For Dawn and myself it was an emotional rollercoaster, with so many appointments in such a short space of time, the gravity of the issues we will face over Haydens lifetime have and will take a long time to sink in, we found ourselves simply living day to day, carrying on the usual daily tasks, and trying hard to continue happy, normal, family life. Really tough days included applying for disability living allowance for Hayden, receiving his disabled ‘blue’ badge, having bannisters and frames installed in the house so that he can use the stairs a little easier.

Hayden started at the local school in September 2012, and absolutely loves it. We’d had our concerns, he preferred to play with children a year younger than himself – they were not confident in their mobility either, his peers were just too fast and had too much energy, and he felt vulnerable. But at school the other children just seem to understand he is not as mobile as them, and go to extra lengths to involve him, particularly those a couple of years older – perhaps its because he is such a happy, cheerful chap. The school teaching staff have been great, and academically and socially he is thriving. Our goal, and the wishes we have expressed to the school is that he is an ordinary boy, who just happens to have weak leg muscles – he can’t keep up with his peers, and still falls over a lot (though his confidence is improving!), but this does not stop him from engaging in all the activities his class mates undertake.

So what of the future ? Well Dawn and I still spend much time researching the condition on the internet. There are so many hopes pinned on research and clinical advances to arrive at a treatment or a cure. We are hesitant about the ‘default’ path of steroid treatment, though it tends to delay when a wheelchair is needed, the behavioural side effects need to be considered – do you trade a childs mobility for the happiness of the child and the joy of the home environment? We have also cancelled a wheelchair referral appointment – Hayden knows his legs don’t work very well, he knows he has muscular dystrophy, but we felt that now is not the right time for Hayden (at the age of 4) to realise that this is the likely future.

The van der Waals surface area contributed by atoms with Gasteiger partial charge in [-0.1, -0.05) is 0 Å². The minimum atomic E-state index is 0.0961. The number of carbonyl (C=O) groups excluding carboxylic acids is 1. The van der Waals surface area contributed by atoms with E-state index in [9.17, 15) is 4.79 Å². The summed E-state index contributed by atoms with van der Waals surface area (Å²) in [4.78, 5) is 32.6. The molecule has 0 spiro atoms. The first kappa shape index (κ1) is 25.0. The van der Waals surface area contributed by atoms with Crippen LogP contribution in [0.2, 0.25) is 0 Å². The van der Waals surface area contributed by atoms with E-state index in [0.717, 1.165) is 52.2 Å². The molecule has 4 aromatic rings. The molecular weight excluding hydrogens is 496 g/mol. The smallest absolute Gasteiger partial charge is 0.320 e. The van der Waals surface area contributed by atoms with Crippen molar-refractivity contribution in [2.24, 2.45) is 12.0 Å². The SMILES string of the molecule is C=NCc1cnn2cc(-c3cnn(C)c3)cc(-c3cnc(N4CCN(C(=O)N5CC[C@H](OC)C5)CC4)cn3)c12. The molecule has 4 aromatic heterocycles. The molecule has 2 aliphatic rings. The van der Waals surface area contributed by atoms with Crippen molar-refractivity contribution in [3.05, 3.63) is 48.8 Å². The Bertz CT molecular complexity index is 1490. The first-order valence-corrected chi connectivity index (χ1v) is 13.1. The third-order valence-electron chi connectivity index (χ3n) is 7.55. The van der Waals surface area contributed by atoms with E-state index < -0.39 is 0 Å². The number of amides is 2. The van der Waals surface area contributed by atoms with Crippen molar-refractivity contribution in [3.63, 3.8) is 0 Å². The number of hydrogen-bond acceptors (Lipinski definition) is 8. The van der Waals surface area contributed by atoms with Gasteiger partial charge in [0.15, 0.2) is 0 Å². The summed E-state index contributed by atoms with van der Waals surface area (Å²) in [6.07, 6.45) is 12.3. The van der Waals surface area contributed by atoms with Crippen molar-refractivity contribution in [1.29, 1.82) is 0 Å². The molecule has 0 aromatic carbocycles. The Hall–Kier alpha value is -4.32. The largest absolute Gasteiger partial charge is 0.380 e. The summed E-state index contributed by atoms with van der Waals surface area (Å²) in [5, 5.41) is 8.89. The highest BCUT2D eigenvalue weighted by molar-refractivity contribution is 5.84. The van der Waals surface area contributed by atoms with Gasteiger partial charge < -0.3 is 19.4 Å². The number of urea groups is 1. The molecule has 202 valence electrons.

Haydens dystrophin flaw is unusual, and is not within the Exon range that the ‘Skipping’ trials are currently targeting – the drug companies are rightly concentrating this effort on the most common Exons (to treat the largest section of Duchenne boys), however Utrophin upregulation, or synthetic dystrophin are our real hopes at this stage. We spend much time trying to raise awareness of the condition with friends, colleagues, employers, as well as fund raising for research, and have made new friends and contacts as a result. We continue to have a full and happy home life, doing all the things you’d expect a family with young children to do, it just seems a little more urgent to enjoy things that require mobility sooner.

As a family, we wish to thank all those that have leant help and support in whatever way over the last year, and all those who will join with us for Haydens ‘journey’ in the future.

Kevin.